“I was very surprised at my reaction. Seeing John in his casket wasn’t something I was looking forward to. His daughter (from his first marriage) really wanted an open casket. So, I agreed. Mostly just to remain on good terms with my stepdaughter. He looked so peaceful. He had a Mona Lisa smile. I am so glad I didn’t stick to what he and I had talked about. The opportunity for that last good good-bye ended up meaning the world to me… and his daughter.”
Many long-standing funeral practices, like viewing the deceased, are undervalued today. Perhaps we should think again? Maybe go slowly? Allow for individual family members to say goodbye in a way that is most meaningful to them.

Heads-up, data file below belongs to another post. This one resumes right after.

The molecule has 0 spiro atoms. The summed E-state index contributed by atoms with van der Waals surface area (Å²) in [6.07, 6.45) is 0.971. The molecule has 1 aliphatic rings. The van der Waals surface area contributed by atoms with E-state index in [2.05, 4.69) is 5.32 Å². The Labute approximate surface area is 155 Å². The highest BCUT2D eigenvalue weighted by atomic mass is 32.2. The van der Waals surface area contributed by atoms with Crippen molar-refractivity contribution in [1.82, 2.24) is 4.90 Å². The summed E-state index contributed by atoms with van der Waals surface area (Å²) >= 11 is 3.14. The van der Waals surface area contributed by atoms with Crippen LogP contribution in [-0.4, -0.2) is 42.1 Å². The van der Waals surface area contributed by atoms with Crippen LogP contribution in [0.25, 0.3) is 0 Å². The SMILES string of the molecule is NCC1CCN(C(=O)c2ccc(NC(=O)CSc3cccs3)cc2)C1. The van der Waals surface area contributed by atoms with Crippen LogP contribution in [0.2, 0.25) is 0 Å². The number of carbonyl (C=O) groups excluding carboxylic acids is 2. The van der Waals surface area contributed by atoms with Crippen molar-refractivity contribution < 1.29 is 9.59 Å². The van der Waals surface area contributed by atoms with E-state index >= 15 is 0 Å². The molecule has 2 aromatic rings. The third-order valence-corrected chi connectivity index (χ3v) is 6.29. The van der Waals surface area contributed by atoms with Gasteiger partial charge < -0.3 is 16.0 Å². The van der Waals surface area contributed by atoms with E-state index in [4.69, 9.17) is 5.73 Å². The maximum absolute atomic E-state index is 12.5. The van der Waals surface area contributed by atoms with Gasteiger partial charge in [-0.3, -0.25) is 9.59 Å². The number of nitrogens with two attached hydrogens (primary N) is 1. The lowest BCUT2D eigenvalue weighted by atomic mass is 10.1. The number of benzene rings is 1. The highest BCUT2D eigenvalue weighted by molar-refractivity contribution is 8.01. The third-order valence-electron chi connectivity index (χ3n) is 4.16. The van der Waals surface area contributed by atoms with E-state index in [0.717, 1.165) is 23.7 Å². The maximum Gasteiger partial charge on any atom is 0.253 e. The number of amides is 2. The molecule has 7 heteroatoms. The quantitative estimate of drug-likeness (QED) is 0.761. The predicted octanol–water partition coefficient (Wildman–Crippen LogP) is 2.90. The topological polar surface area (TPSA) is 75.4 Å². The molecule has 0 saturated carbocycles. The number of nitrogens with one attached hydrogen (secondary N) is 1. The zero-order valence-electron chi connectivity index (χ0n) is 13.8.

There is a value to “seeing” the deceased. If you doubt that value think about what happens when there is a sudden, unexpected death. Body recovery is high on everyone’s list. Seeing is believing. Some family members may find an opportunity to see the deceased helpful. Some, like the woman who wrote the opening quote, may be surprised at the comfort the opportunity to see the person they love at peace brings.
The funeral director is there to guide you. Ask questions. How can we give my grandson an opportunity to see his grandfather? What if some family do not wish to see dad? Mom didn’t want an open casket but some of us would like an opportunity to see her one last time. What can we do?
Funeral directors are always willing and able to allow for individual family differences. A daughter who prefers not to view the body and grandson who would very much appreciate an opportunity for a face to face farewell. One need not exclude the other. Funeral directors have solutions. When you meet with yours, be open. Share your family’s needs and ask questions.